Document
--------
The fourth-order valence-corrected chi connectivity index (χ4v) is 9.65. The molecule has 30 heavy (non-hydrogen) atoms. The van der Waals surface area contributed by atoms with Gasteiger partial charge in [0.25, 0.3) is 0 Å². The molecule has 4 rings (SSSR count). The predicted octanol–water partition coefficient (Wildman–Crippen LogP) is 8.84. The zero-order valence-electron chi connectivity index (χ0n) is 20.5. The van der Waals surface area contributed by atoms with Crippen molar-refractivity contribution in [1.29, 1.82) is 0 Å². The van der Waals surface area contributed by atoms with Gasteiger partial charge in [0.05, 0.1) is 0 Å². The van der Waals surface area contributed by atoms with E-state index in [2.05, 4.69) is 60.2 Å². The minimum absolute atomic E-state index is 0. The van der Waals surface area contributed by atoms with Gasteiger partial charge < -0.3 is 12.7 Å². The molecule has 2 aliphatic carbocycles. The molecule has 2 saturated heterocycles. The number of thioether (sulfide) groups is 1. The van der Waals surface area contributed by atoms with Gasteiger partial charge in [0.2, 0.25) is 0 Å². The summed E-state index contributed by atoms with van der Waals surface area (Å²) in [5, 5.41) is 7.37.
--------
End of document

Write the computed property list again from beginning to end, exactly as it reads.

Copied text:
The fourth-order valence-corrected chi connectivity index (χ4v) is 9.65. The molecule has 30 heavy (non-hydrogen) atoms. The van der Waals surface area contributed by atoms with Gasteiger partial charge in [0.25, 0.3) is 0 Å². The molecule has 4 rings (SSSR count). The predicted octanol–water partition coefficient (Wildman–Crippen LogP) is 8.84. The zero-order valence-electron chi connectivity index (χ0n) is 20.5. The van der Waals surface area contributed by atoms with Crippen molar-refractivity contribution in [1.29, 1.82) is 0 Å². The van der Waals surface area contributed by atoms with Gasteiger partial charge in [0.05, 0.1) is 0 Å². The van der Waals surface area contributed by atoms with E-state index in [2.05, 4.69) is 60.2 Å². The minimum absolute atomic E-state index is 0. The van der Waals surface area contributed by atoms with Gasteiger partial charge < -0.3 is 12.7 Å². The molecule has 2 aliphatic carbocycles. The molecule has 2 saturated heterocycles. The number of thioether (sulfide) groups is 1. The van der Waals surface area contributed by atoms with Gasteiger partial charge in [0.2, 0.25) is 0 Å². The summed E-state index contributed by atoms with van der Waals surface area (Å²) in [5, 5.41) is 7.37.